|Organic weed control - the use of mulch and 'living mulch'|
|Alternative weed control options|
Most mulches are required to fulfill both of the main functions of mulch, that is;
- to limit moisture loss from the soil profile, and
- to prevent weed germination.
Whether the mulch performs well as a weed barrier is a function of both the nature of the material itself and the environment into which it is introduced. Environmental factors which will affect performance of the mulch may include:
- the seed bank of weeds present in the soil
- introduction of new propagative material by wind, water, animals (in dung or attached to wool/fur etc) or gravity
- extension of underground growth from the standing crop of weeds or growth from remnant fragments of stolons and rhizomes which still remain after the site has been prepared for planting
- the effect of topography or exposure on all of these factors
Mulches can work to prevent germination and establishment in a number of ways, including the following:
- insulate soil from diurnal and seasonal temperature variations which can stimulate weed growth
- prevent light from reaching seeds (many plants are stimulated into germination by light, e.g; Poa annua)
- release allelopathic or phytotoxic compounds from the decaying mulch material
- prevent new seed or propagules introduced by wind etc from establishing contact with soil
- keep soil under the mulch in a loose and friable condition so that young weeds can be easily pulled
Mulching materials can include a wide range of plant debris or vegetative material, mineral aggregates or a variety of natural and synthetic fibres.
Natural fibre mulches are commercially available. They include coconut husk mats, waste wool mulchmats and compressed cardboard or paper products and compost.
Synthetic materials include black plastic and woven weed mats or "mulch-mat". Plastic sheeting limits oxygen and water movement into the soil.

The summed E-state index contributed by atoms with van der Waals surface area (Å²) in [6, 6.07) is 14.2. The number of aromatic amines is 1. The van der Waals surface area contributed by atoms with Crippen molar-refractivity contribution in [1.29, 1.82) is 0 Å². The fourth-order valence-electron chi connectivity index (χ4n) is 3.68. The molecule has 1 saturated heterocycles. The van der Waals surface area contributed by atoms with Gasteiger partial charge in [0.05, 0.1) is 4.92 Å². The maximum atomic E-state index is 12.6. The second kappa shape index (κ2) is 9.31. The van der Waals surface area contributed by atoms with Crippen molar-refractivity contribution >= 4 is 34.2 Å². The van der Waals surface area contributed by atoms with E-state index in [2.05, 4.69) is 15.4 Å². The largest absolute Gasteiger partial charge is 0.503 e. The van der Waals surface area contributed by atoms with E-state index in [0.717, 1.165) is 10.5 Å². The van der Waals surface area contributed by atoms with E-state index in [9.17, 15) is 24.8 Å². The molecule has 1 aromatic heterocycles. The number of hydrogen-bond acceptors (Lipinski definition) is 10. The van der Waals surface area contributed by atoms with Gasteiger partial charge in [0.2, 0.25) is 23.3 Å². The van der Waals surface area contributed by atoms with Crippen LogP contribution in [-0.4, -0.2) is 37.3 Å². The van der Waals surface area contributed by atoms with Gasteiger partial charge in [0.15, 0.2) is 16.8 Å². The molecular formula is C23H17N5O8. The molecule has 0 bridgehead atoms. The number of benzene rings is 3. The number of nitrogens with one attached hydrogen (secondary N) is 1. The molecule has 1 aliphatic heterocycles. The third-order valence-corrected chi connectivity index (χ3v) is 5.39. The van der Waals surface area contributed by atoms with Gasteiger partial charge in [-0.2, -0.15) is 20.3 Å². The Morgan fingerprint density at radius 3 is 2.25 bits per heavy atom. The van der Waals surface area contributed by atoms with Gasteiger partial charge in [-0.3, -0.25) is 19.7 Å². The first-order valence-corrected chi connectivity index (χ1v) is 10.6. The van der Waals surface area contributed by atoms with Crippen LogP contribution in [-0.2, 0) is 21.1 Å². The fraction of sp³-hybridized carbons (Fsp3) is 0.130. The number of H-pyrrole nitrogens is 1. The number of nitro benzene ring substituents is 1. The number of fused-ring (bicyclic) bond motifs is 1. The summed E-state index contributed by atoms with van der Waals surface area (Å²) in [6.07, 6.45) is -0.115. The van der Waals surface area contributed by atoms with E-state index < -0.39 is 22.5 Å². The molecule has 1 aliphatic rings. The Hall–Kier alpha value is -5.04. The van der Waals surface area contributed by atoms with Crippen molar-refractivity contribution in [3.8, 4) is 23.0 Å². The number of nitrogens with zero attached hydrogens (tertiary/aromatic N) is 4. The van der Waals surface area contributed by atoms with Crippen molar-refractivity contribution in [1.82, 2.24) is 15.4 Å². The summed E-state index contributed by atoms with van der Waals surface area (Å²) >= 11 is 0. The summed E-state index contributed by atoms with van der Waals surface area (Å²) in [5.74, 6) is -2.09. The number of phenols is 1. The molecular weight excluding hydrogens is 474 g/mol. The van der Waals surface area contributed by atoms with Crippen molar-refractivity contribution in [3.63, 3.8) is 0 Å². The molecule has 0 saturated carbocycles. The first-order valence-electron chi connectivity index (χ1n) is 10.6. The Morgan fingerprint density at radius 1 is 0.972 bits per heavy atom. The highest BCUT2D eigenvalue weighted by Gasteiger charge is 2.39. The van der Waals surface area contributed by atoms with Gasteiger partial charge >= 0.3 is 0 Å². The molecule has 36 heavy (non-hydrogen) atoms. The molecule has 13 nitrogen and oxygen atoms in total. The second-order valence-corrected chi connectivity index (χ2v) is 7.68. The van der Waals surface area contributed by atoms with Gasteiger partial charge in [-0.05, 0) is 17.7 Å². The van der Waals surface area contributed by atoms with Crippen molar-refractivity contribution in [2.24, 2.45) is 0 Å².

Natural mulch materials must be selected on the following characteristics:
- be within the budget of the project (considering the cost benefit of reduced plant loss, watering and weeding)
- last a long time to avoid the cost of reapplication, or be cheap enough to replace
- break down quickly enough to allow natural regeneration
- look good, usually by blending into the landscape. In some situations mulch may become a feature, such as in formal horticultural environments utilising scoria or marble chips
- be free of weed seeds and propagules
- provide a barrier for evaporation and weed growth
Mulches are seldom adequate to control weeds which grow from vegetative material (stolons, rhizomes etc). Couch grass (Cynodon dactylon) and kikuyu (Pennisetum clandestinum) are particularly aggressive invaders of mulch.
Because of cost and efficiency, large wood chips or bark are the most frequently used materials for urban use. If used in sufficient depth, these materials are generally very good at limiting growth. Follow up control of germinating weeds is usually necessary, with hand pulling being an option where growth is not very dense, as the weed roots release their grip on loose soil under the mulch easily. Use caution with large quantities of pine bark, as the resins and turpenes which they exude can inhibit germination and growth of sensitive plants.
Mulch should be used to ten centimetres in depth.
More recently, composted "green waste" mulches have become available. They are made from recycled municipal green waste and green industrial waste. These materials must have been subjected to hot composting processes to be considered safe. Incorrect composting could introduce weed seeds and plant diseases and cause offensive odours. A certified product, such as the Jeffries Garden Soil Organic Compost or Forest Mulch is ideal. It meets organic growing standards and conforms to the Australian Standard AS 4454, for compost, soil conditioners and mulches.